INDIANAPOLIS (AP) -
Last week saw two diametrically opposed Indiana politicians go to great
lengths to ensure the state wins large sums of federal money without the
strings that are normally attached.
Schools Superintendent Glenda Ritz, a Democrat, filed a request with the
U.S. Department of Education to continue using federal “Title I” education
money with flexibility. A day later, Republican Gov. Mike Pence asked the
federal Centers for Medicare and Medicaid Services to grant the state an
exemption - and about $16.5 billion - to expand Medicaid using a version of
the Healthy Indiana Plan.
government’s say in how the state operates has been a point of contention
for some of Indiana’s leaders. For example, Sen. Scott Schneider,
R-Indianapolis, led the drive to pull Indiana out of the Common Core
national education standards. But he removed his name from the legislation
that formally ended the state’s involvement when a caveat was added - that
Indiana would do whatever was needed to maintain federal funding.
The question of
control over federal dollars has also reignited dormant battles at the State
Board of Education between Ritz and board members appointed by Pence and
former Gov. Mitch Daniels.
If Indiana does not
win its education waiver, schools would have to follow strict rules under
the No Child Left Behind Act and new monetary restrictions that could hinder
paying for teachers. Even the request for an exemption has come with
requirements -- most notably the start of a new statewide student test in
the fall -- but Ritz and others determined they would be much less onerous
than what the state would face without the exemption.
Ritz said her staff
and others put in “countless hours of work” to ensure Indiana maintains its
“Because of their
work, I believe that Hoosier schools will have much needed flexibility over
how they use some of their federal funding. Most importantly, this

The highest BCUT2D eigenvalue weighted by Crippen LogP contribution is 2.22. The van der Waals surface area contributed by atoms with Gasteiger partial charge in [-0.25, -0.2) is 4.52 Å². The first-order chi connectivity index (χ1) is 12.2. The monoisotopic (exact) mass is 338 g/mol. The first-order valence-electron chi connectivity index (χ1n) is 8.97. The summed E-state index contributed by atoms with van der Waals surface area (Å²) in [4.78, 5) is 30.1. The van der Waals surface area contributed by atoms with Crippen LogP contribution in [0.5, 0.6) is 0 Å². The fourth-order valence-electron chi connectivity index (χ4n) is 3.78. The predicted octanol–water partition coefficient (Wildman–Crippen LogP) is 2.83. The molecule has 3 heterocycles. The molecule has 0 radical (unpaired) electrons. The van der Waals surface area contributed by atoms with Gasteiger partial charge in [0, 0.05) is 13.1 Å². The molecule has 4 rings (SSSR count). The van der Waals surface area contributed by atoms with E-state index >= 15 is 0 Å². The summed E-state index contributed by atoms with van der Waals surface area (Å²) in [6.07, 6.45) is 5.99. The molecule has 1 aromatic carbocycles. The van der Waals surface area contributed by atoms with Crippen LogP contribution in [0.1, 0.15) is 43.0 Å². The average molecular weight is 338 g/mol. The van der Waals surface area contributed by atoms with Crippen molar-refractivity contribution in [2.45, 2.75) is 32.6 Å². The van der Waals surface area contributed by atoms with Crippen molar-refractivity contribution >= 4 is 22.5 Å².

flexibility will improve education for our students,” Ritz said in a
Pence, the gambit is seeking access to billions of federal dollars that
hospitals in Indiana say would greatly help the economy, while attempting to
avoid a full-blown expansion of Medicaid under the federal health care law.
Pence negotiated with federal officials would avoid using traditional
Medicaid - a system he regularly calls “broken” - to provide insurance for
the poor. Instead, Indiana would have some of those people pay marginal fees
to receive coverage through modified health savings plans, as well as
provide support to residents who have access to an employer health plan but
cannot afford it.
Pence wrote to U.S.
Health and Human Services Secretary Sylvia Burwell that the state’s Healthy
Indiana Plan 2.0, is the “culmination of many months of productive good
faith discussions” with the federal agency.
“The State of
Indiana is capable and prepared to accept the terms outlined in this waiver
and implement the HIP 2.0 expansion as soon as possible following approval,”
But not everyone
agrees that Indiana should be cutting deals for federal dollars.
At a special
meeting of the State Board of Education dealing with the waiver, fighting
between Ritz and Dan Elsener, a board member and president of Marian
University, centered on whether she would be able to ensure the waiver was
And Andrea Neal, a
Republican member of the education board, questioned whether Ritz and others
should push back on U.S. Education Secretary Arne Duncan’s ability to set
restrictions on states.
“In contrast to
other board members who want more information, I’ve been floored by the
amount of energy and resource and manpower that’s going into jumping through
the federal government’s hoops,” Neal said at the meeting, which was called
specially to review the waiver. “I personally feel that we have done
ourselves a disservice by not questioning the federal government’s level of
involvement in this.”
requests for money now lie in the hands of federal officials. Ritz’s staff
said they were promised an answer by the end of the month, but finding out
whether the state will win Medicaid money is likely to take months longer.